Yeah, actually until this week I've been the game's only writer, so I've written all of the copy from the voiceover lines to the action names to the shop descriptions to pretty much every other word you see in the game. I think the thing I've learned more than anything through writing the ancillary copy that probably surprised me the most was just how observant and meticulous our players are about everything in the game. They identify and speculate on all of the Marvel Easter eggs, they appreciate the goofy one-liners, and they get annoyed when something seems incorrect or off-character. I love it because that text is some of the most relaxed and enjoyable to write, and it's great to know that players read and care about some random decoration description that I probably spent way too much time on.

BF: What are the kind of restraints that exist for you as a writer on this project? I know in other games whole quests can be rewritten because their level will be moved throughout a game, but does MAA present any specific challenges in terms of ‘you can’t do that or you’ll break our animation teams’ backs?”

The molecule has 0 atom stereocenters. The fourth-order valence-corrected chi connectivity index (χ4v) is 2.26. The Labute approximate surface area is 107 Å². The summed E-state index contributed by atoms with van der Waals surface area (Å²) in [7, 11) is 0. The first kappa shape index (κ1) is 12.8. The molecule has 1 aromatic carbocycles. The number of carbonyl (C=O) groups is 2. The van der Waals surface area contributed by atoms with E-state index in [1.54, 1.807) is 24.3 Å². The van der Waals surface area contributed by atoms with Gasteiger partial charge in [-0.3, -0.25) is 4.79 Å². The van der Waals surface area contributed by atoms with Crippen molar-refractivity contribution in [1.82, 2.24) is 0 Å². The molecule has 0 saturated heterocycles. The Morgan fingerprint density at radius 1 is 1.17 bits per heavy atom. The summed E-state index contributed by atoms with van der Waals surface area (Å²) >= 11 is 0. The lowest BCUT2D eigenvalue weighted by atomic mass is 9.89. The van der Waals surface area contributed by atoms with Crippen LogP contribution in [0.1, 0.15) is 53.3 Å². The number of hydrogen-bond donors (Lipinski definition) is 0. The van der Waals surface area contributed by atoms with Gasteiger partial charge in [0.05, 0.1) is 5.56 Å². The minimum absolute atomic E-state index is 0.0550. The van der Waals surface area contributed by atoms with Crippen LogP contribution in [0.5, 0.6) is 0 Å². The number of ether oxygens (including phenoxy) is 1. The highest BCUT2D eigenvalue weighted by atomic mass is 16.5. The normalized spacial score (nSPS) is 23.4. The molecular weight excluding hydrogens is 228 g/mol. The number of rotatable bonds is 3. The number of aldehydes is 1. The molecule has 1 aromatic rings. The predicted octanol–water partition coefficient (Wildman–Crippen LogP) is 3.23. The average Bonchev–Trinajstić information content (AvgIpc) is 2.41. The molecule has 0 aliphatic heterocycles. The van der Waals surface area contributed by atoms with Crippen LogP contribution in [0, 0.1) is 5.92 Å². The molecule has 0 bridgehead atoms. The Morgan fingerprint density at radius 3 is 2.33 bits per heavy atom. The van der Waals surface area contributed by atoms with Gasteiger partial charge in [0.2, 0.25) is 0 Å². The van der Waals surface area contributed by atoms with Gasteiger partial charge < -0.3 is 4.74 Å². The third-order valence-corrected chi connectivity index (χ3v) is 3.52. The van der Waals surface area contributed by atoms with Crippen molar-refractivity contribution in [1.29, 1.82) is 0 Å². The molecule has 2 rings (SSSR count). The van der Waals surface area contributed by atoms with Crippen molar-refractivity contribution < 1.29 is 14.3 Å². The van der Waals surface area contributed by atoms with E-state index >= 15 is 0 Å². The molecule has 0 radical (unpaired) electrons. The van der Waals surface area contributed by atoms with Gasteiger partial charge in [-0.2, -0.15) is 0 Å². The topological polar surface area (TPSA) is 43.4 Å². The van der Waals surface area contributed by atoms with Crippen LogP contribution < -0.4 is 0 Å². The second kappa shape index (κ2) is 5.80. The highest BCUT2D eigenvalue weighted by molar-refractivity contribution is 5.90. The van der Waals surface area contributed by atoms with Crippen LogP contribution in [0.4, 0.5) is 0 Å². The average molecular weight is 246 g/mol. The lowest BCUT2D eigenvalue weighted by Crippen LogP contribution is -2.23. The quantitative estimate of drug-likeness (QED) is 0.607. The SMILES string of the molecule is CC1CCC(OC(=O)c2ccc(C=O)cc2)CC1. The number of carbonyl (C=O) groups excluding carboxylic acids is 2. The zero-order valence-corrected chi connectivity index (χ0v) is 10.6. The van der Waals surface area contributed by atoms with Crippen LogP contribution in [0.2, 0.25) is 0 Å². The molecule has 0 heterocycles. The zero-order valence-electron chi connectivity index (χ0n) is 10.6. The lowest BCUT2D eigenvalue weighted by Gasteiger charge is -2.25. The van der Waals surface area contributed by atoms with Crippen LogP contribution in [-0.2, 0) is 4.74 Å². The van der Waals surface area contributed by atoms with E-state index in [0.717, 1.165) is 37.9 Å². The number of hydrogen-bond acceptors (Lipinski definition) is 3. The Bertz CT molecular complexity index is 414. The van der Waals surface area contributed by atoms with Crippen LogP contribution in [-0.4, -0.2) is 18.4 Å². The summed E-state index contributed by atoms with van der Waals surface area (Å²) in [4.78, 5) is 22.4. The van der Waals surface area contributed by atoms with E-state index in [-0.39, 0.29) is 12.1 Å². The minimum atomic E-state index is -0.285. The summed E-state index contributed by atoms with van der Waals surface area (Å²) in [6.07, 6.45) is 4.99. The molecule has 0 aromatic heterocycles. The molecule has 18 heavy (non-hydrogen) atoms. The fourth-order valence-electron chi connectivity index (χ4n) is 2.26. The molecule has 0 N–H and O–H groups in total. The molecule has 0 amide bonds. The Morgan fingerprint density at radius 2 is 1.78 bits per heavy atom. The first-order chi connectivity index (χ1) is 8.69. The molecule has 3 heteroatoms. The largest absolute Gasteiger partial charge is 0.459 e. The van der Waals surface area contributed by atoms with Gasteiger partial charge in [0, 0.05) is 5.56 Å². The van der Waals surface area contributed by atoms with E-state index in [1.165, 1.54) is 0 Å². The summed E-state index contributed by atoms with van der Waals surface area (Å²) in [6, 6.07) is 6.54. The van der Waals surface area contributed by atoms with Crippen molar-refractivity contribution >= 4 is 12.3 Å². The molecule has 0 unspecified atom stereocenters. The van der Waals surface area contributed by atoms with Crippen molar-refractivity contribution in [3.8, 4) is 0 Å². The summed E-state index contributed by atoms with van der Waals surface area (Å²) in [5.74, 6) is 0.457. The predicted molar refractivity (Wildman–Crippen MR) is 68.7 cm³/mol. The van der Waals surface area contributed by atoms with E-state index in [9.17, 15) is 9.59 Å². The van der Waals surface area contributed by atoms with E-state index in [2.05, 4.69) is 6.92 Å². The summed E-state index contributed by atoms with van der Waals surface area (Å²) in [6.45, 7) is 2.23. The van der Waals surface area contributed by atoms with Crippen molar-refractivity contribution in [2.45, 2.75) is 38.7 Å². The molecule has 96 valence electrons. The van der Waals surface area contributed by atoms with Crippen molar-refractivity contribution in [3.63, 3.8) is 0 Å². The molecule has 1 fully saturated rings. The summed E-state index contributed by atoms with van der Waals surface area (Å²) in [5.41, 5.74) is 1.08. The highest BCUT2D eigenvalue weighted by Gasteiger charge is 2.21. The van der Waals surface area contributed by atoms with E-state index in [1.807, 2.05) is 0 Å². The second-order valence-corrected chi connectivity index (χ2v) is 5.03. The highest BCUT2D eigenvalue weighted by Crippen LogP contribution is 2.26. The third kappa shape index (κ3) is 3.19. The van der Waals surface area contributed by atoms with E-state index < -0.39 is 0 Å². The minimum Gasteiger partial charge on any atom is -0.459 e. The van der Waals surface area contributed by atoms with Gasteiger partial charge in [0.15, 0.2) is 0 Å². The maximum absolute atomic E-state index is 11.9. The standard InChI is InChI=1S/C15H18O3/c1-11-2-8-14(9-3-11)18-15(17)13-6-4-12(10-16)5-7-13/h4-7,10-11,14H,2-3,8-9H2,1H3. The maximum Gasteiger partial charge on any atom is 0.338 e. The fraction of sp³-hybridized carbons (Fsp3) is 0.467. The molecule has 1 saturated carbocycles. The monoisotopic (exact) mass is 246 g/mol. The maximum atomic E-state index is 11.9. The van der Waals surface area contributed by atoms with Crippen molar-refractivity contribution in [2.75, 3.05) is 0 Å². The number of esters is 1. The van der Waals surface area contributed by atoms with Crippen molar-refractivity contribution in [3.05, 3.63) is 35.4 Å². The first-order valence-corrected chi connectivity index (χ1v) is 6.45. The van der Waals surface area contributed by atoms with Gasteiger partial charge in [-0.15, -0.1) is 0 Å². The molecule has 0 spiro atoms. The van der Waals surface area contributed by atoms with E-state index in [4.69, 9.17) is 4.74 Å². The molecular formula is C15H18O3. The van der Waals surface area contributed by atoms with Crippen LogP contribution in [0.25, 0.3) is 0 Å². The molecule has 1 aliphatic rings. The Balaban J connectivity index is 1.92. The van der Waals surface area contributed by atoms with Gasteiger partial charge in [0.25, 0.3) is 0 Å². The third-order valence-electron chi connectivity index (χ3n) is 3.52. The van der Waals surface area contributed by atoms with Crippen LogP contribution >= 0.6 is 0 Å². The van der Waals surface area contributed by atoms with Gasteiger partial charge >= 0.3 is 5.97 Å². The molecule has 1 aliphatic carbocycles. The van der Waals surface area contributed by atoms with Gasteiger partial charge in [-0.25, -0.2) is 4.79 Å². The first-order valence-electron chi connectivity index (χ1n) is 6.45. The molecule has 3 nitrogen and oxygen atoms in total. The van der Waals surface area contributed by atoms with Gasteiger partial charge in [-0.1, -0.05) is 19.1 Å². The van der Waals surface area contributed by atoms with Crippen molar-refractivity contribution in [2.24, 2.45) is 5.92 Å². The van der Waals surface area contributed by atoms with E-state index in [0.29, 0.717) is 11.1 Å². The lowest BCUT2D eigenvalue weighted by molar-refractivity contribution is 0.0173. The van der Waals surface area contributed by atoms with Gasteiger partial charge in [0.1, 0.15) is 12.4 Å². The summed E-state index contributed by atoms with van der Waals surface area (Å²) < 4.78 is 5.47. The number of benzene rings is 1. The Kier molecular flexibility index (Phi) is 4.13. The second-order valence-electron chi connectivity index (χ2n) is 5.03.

There are art and animation and engineering constraints due to limited resources, but I think that's true of every game, and every medium. We'd all love to have every single action for every character be completely unique or be able to visually show your heroes visiting all of the crazy places I describe in the dialogue, but it just isn't realistic. Everyone on the team works incredibly hard to create as much as they possibly can at the highest quality bar possible, so I try not to ask for anything special unless I think it's critical.

From a strictly narrative perspective, the most difficult aspect of writing this game is knowing that every player is in a different place in the narrative. Our events, like the awesome Daredevil event we're running right now, are available in exactly the same way for players who've been playing the game for months and recruited a bunch of heroes, and those who just started yesterday. I can't advance the main story much in an event narrative because it won't make sense to someone who just started, and I constantly have to decide which characters to include based on what might satisfy or confuse some players.